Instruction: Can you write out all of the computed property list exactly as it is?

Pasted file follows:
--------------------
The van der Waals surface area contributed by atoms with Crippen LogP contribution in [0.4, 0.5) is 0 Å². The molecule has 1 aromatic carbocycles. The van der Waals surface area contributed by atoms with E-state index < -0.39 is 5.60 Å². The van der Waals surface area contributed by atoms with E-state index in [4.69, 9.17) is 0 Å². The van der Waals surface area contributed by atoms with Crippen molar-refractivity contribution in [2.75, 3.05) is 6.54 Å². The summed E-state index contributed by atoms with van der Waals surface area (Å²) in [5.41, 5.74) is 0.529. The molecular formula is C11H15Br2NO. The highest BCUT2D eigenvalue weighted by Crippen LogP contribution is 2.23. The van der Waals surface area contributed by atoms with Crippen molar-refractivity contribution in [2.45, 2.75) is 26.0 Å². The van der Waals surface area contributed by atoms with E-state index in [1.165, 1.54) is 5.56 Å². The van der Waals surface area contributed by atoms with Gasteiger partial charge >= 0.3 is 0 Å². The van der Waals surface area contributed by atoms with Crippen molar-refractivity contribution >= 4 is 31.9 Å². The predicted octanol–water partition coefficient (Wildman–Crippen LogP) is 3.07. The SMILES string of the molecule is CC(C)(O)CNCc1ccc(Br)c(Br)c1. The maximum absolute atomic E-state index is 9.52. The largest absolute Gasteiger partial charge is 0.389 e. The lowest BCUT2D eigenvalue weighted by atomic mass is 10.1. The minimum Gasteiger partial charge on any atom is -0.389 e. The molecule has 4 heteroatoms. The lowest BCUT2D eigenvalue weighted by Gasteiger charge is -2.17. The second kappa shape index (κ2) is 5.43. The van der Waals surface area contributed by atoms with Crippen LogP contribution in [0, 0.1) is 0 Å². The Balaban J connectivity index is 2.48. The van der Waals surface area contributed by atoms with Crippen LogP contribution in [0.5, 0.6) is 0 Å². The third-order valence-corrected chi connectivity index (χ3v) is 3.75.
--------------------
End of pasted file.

The van der Waals surface area contributed by atoms with Crippen LogP contribution in [0.4, 0.5) is 0 Å². The molecule has 1 aromatic carbocycles. The van der Waals surface area contributed by atoms with E-state index < -0.39 is 5.60 Å². The van der Waals surface area contributed by atoms with E-state index in [4.69, 9.17) is 0 Å². The van der Waals surface area contributed by atoms with Crippen molar-refractivity contribution in [2.75, 3.05) is 6.54 Å². The summed E-state index contributed by atoms with van der Waals surface area (Å²) in [5.41, 5.74) is 0.529. The molecular formula is C11H15Br2NO. The highest BCUT2D eigenvalue weighted by Crippen LogP contribution is 2.23. The van der Waals surface area contributed by atoms with Crippen molar-refractivity contribution in [2.45, 2.75) is 26.0 Å². The van der Waals surface area contributed by atoms with E-state index in [1.165, 1.54) is 5.56 Å². The van der Waals surface area contributed by atoms with Gasteiger partial charge >= 0.3 is 0 Å². The van der Waals surface area contributed by atoms with Crippen molar-refractivity contribution >= 4 is 31.9 Å². The predicted octanol–water partition coefficient (Wildman–Crippen LogP) is 3.07. The SMILES string of the molecule is CC(C)(O)CNCc1ccc(Br)c(Br)c1. The maximum absolute atomic E-state index is 9.52. The largest absolute Gasteiger partial charge is 0.389 e. The lowest BCUT2D eigenvalue weighted by atomic mass is 10.1. The minimum Gasteiger partial charge on any atom is -0.389 e. The molecule has 4 heteroatoms. The lowest BCUT2D eigenvalue weighted by Gasteiger charge is -2.17. The second kappa shape index (κ2) is 5.43. The van der Waals surface area contributed by atoms with Crippen LogP contribution in [0, 0.1) is 0 Å². The Balaban J connectivity index is 2.48. The van der Waals surface area contributed by atoms with Crippen LogP contribution in [0.5, 0.6) is 0 Å². The third-order valence-corrected chi connectivity index (χ3v) is 3.75.